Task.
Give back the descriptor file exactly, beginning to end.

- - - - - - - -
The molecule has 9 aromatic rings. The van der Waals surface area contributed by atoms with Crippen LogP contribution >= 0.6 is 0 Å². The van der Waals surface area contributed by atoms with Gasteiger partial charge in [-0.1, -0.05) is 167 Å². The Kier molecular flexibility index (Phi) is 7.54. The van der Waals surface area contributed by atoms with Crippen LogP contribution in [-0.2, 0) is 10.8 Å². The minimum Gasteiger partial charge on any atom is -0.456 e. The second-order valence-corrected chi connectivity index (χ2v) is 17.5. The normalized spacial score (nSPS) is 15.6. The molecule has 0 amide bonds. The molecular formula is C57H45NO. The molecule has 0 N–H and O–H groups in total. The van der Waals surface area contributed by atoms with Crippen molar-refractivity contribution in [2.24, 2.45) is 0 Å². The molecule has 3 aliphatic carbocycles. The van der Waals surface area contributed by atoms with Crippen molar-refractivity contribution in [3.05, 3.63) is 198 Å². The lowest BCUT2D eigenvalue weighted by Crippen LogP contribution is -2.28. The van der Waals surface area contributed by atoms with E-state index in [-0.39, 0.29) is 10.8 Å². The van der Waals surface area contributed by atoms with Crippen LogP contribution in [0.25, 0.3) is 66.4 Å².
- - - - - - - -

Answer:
The molecule has 9 aromatic rings. The van der Waals surface area contributed by atoms with Crippen LogP contribution >= 0.6 is 0 Å². The van der Waals surface area contributed by atoms with Gasteiger partial charge in [-0.1, -0.05) is 167 Å². The Kier molecular flexibility index (Phi) is 7.54. The van der Waals surface area contributed by atoms with Crippen LogP contribution in [-0.2, 0) is 10.8 Å². The minimum Gasteiger partial charge on any atom is -0.456 e. The second-order valence-corrected chi connectivity index (χ2v) is 17.5. The normalized spacial score (nSPS) is 15.6. The molecule has 0 amide bonds. The molecular formula is C57H45NO. The molecule has 0 N–H and O–H groups in total. The van der Waals surface area contributed by atoms with Crippen molar-refractivity contribution in [2.24, 2.45) is 0 Å². The molecule has 3 aliphatic carbocycles. The van der Waals surface area contributed by atoms with Crippen molar-refractivity contribution in [3.05, 3.63) is 198 Å². The lowest BCUT2D eigenvalue weighted by Crippen LogP contribution is -2.28. The van der Waals surface area contributed by atoms with E-state index in [-0.39, 0.29) is 10.8 Å². The van der Waals surface area contributed by atoms with Crippen LogP contribution in [0.25, 0.3) is 66.4 Å².